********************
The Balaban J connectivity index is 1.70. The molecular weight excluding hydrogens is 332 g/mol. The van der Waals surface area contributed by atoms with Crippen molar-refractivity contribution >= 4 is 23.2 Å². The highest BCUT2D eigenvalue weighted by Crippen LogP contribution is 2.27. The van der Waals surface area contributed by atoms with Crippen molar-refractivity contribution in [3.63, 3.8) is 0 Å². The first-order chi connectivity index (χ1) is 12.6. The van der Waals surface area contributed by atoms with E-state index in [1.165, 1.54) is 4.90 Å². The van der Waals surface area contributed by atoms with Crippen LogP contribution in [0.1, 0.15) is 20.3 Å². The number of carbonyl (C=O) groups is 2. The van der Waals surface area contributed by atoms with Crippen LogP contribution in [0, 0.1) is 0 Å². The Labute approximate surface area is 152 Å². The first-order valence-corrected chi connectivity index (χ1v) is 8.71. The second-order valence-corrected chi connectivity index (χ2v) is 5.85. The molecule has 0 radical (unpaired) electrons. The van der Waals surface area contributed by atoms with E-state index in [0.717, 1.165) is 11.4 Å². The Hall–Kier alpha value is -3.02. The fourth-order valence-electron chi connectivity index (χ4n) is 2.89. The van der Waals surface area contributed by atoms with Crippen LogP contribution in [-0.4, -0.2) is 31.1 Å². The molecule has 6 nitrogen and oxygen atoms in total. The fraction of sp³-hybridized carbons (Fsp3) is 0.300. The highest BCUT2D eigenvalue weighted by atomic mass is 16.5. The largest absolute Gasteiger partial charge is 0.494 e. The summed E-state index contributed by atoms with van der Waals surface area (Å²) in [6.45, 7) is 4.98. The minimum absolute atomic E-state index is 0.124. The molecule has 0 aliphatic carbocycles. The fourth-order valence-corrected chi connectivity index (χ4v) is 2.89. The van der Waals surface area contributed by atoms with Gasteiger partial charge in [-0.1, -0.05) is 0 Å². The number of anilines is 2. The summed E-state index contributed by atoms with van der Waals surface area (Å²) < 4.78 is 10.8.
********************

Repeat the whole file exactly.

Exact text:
The Balaban J connectivity index is 1.70. The molecular weight excluding hydrogens is 332 g/mol. The van der Waals surface area contributed by atoms with Crippen molar-refractivity contribution >= 4 is 23.2 Å². The highest BCUT2D eigenvalue weighted by Crippen LogP contribution is 2.27. The van der Waals surface area contributed by atoms with Crippen molar-refractivity contribution in [3.63, 3.8) is 0 Å². The first-order chi connectivity index (χ1) is 12.6. The van der Waals surface area contributed by atoms with E-state index in [1.165, 1.54) is 4.90 Å². The van der Waals surface area contributed by atoms with Crippen LogP contribution in [0.1, 0.15) is 20.3 Å². The number of carbonyl (C=O) groups is 2. The van der Waals surface area contributed by atoms with Crippen LogP contribution in [0, 0.1) is 0 Å². The Labute approximate surface area is 152 Å². The first-order valence-corrected chi connectivity index (χ1v) is 8.71. The second-order valence-corrected chi connectivity index (χ2v) is 5.85. The molecule has 0 radical (unpaired) electrons. The van der Waals surface area contributed by atoms with E-state index in [0.717, 1.165) is 11.4 Å². The Hall–Kier alpha value is -3.02. The fourth-order valence-electron chi connectivity index (χ4n) is 2.89. The van der Waals surface area contributed by atoms with Crippen LogP contribution in [-0.4, -0.2) is 31.1 Å². The molecule has 6 nitrogen and oxygen atoms in total. The fraction of sp³-hybridized carbons (Fsp3) is 0.300. The highest BCUT2D eigenvalue weighted by atomic mass is 16.5. The largest absolute Gasteiger partial charge is 0.494 e. The summed E-state index contributed by atoms with van der Waals surface area (Å²) in [6.45, 7) is 4.98. The minimum absolute atomic E-state index is 0.124. The molecule has 0 aliphatic carbocycles. The fourth-order valence-corrected chi connectivity index (χ4v) is 2.89. The van der Waals surface area contributed by atoms with Gasteiger partial charge in [-0.1, -0.05) is 0 Å². The number of anilines is 2. The summed E-state index contributed by atoms with van der Waals surface area (Å²) < 4.78 is 10.8.